The History of Enron
Once a New-Economy Trailblazer, Now Beleaguered and Bankrupt
Jan. 22, 2002 -- In 1985, Kenneth Lay, using proceeds from junk bonds, combined his company, Houston Natural Gas, with another natural-gas pipeline to form Enron. From the get-go, the company worked to move beyond just transporting and selling gas. It decided to become a big player in the newly deregulated energy markets by trading in futures contracts. In the same way that traders buy and sell soybean and orange juice futures, Enron began to buy and sell electricity and gas futures.
In the mid-1980s, oil prices fell precipitously. Buyers of natural gas switched to newly cheap alternatives such as fuel oil. Gas producers, led by Enron, lobbied vigorously for deregulation. Once-stable gas prices began to fluctuate, spooking buyers. That's when Enron started marketing futures contracts -- guaranteeing a price for delivery of gas sometime in the future. The government, again lobbied by Enron and others, deregulated electricity markets over the next several years, creating a similar opportunity for Enron to trade futures in electric power.
In 1990, Lay hired Jeffrey Skilling, a consultant with McKinsey & Co., to lead a new division -- Enron Finance Corp. Skilling was made president and chief operating officer of Enron in 1997.
Skilling was the company's biggest proponent of the trading businesses. He took Enron into new markets -- with the company sometimes creating markets itself. Besides energy contracts, Enron traded industrial commodities such as steel and wood fiber, financial derivatives such as default insurance, and such innovative items as broadcast time for advertising, futures to allow hedging against bad weather, and Internet bandwidth capacity.
Even as Enron was gaining a reputation as a "new-economy" trailblazer, it continued -- to some degree against Skilling's wishes -- to pursue such stick-in-the-mud "old-economy" goals as building power plants around the world.
The company invested several billion dollars on the trading side of the business over just a few years in the late '90s. The trouble was, it wasn't earning much of anything on those investments -- a fact that went largely unreported until December 2001, when the company announced it was going into Chapter 11 bankruptcy.
A major factor in Enron's collapse seems to be the partnerships the company created for some of its trading operations.
Through its chief financial officer Andrew Fastow, new entities were created, with their debts kept separate from Enron's books. In October 2001, the firm's auditor, Arthur Andersen, announced that some of those partnerships' debts and losses should have been included on Enron's financial statements. Adding them back, along with other charges, forced the company to report losses of more than $1 billion. The Securities and Exchange Commission launched an investigation, and Fastow was replaced.
To cover for its shortfalls, Enron drew down a $3 billion line of credit -- pretty much all it had left. Ratings agencies downgraded the company's debt, automatically triggering stepped-up payment schedules on outstanding credit.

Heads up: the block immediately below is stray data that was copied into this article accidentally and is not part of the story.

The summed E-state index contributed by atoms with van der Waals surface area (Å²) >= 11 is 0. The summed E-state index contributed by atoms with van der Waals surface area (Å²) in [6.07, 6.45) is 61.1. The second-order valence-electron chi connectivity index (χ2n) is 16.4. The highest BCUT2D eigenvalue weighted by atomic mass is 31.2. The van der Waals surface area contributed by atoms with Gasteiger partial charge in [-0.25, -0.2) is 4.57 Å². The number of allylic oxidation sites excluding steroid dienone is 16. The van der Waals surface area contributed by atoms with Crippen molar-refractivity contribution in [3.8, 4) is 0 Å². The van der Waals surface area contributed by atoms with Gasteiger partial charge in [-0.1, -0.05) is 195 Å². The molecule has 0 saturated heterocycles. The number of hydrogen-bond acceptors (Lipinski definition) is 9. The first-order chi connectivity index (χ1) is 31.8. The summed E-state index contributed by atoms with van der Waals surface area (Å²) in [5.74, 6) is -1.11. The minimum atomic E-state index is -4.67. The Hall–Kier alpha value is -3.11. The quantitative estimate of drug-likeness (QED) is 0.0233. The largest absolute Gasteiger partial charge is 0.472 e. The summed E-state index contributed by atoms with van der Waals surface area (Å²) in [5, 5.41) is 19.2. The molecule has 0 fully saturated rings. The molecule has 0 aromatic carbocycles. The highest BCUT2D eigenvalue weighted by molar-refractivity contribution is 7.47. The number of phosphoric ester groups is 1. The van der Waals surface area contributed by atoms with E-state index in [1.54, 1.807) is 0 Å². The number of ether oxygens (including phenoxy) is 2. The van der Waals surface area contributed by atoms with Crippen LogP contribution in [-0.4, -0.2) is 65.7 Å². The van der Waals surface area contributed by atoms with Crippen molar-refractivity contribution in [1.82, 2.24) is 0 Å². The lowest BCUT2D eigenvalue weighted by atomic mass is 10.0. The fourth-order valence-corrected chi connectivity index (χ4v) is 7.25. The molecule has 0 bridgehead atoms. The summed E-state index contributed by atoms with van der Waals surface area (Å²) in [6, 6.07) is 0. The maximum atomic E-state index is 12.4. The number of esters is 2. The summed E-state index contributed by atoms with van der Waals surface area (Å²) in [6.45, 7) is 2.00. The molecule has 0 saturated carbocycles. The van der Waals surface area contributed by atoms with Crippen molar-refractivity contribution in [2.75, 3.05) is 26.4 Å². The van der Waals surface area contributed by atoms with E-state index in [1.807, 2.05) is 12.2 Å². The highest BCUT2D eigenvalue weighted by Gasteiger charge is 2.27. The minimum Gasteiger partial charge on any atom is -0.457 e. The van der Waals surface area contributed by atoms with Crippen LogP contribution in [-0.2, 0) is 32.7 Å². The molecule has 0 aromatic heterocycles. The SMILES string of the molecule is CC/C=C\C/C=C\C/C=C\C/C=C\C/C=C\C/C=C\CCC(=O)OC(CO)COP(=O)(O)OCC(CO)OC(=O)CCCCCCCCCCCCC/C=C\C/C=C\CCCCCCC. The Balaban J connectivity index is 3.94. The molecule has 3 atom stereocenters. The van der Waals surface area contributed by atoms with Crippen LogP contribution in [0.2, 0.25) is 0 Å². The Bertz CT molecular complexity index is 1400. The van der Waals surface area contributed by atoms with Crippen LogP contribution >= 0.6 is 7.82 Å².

Enron's stocks and bonds went into freefall. Its debt was downgraded once again, to junk status. In desperation, Enron entered talks to be taken over by its rival Dynegy, but that company accused Enron of deceitful bargaining, and pulled out of negotiations after a few weeks. Enron was left with no choice: On Dec. 2, 2001, it filed for bankruptcy protection. Meanwhile, the SEC expanded its investigation to determine whether Enron or its auditor were guilty of accounting fraud. More than 4,000 people were laid off at Enron's Houston headquarters.
Congress began investigating the company in mid-December. Lay declined to appear at two congressional hearings.
Soon after the New Year, details of the off-the-books partnerships began to emerge. Documents indicated that much of the company's apparent success came from foisting off losses and debt on the partnerships -- several of which were both created and run by Fastow, and financed with Enron stock.
Arthur Andersen disclosed that its employees had destroyed documents related to Enron. An Andersen memo, dated Oct. 12 and made public Jan. 14, apparently directed auditors to abide by Andersen "company policy" to destroy documents related to the audit.
On Jan. 15, another damning document surfaced -- this time, a letter written to Lay by Sherron Watkins, an Enron executive. The letter was written on Aug. 15, a day after Jeffrey Skilling left the company. It warned Lay that Enron could "implode in a wave of accounting scandals" unless something was done about the partnerships. The letter prompted an internal investigation, but its warnings were apparently not heeded.
Details continued to be revealed in the days leading up to the start of congressional hearings in the last week of January. On Jan. 21, allegations surfaced about documents being shredded even after the SEC had formally launched its investigation, and perhaps even continuing into January.
As they examine the allegations of malfeasance and a possible cover-up by Enron and Andersen, Congress and investigating regulatory agencies also will be looking into the whether government policies are at least in part to blame for the Enron debacle. "Something went dreadfully wrong here," said Sen. Joseph Lieberman (D-Conn.), who heads the Senate Governmental Affairs Committee. "And we've got to ask the question -- why?"
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